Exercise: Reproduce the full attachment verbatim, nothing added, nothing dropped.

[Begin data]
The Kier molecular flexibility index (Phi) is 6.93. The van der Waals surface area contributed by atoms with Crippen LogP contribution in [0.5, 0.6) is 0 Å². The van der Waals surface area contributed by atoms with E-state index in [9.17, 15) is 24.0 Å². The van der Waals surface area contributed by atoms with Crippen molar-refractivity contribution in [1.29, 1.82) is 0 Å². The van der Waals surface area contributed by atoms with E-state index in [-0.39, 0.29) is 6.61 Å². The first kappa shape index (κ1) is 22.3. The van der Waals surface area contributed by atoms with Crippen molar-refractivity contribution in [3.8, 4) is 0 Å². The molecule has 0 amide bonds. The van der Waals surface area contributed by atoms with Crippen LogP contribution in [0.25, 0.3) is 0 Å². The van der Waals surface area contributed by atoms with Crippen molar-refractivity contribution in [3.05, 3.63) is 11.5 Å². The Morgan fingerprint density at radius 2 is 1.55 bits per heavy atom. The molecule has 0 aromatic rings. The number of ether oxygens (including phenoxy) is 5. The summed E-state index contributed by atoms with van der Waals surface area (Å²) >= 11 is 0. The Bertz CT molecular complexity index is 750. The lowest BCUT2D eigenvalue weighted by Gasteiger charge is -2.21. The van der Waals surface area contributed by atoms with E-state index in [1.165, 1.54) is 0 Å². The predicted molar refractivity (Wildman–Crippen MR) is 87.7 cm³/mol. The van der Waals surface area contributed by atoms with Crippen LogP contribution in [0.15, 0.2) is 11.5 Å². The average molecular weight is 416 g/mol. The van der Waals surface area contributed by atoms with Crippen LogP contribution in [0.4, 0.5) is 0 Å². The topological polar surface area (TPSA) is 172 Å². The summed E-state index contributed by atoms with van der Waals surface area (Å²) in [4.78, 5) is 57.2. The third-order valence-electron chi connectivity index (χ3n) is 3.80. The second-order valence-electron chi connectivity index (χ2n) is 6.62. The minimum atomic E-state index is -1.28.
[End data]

The Kier molecular flexibility index (Phi) is 6.93. The van der Waals surface area contributed by atoms with Crippen LogP contribution in [0.5, 0.6) is 0 Å². The van der Waals surface area contributed by atoms with E-state index in [9.17, 15) is 24.0 Å². The van der Waals surface area contributed by atoms with Crippen molar-refractivity contribution in [1.29, 1.82) is 0 Å². The van der Waals surface area contributed by atoms with E-state index in [-0.39, 0.29) is 6.61 Å². The first kappa shape index (κ1) is 22.3. The van der Waals surface area contributed by atoms with Crippen molar-refractivity contribution in [3.8, 4) is 0 Å². The molecule has 0 amide bonds. The van der Waals surface area contributed by atoms with Crippen LogP contribution in [0.25, 0.3) is 0 Å². The van der Waals surface area contributed by atoms with Crippen molar-refractivity contribution in [3.05, 3.63) is 11.5 Å². The Morgan fingerprint density at radius 2 is 1.55 bits per heavy atom. The molecule has 0 aromatic rings. The number of ether oxygens (including phenoxy) is 5. The summed E-state index contributed by atoms with van der Waals surface area (Å²) >= 11 is 0. The Bertz CT molecular complexity index is 750. The lowest BCUT2D eigenvalue weighted by Gasteiger charge is -2.21. The van der Waals surface area contributed by atoms with E-state index in [1.165, 1.54) is 0 Å². The predicted molar refractivity (Wildman–Crippen MR) is 87.7 cm³/mol. The van der Waals surface area contributed by atoms with Crippen LogP contribution in [0.15, 0.2) is 11.5 Å². The average molecular weight is 416 g/mol. The van der Waals surface area contributed by atoms with Crippen LogP contribution in [0.4, 0.5) is 0 Å². The topological polar surface area (TPSA) is 172 Å². The summed E-state index contributed by atoms with van der Waals surface area (Å²) in [4.78, 5) is 57.2. The third-order valence-electron chi connectivity index (χ3n) is 3.80. The second-order valence-electron chi connectivity index (χ2n) is 6.62. The minimum atomic E-state index is -1.28.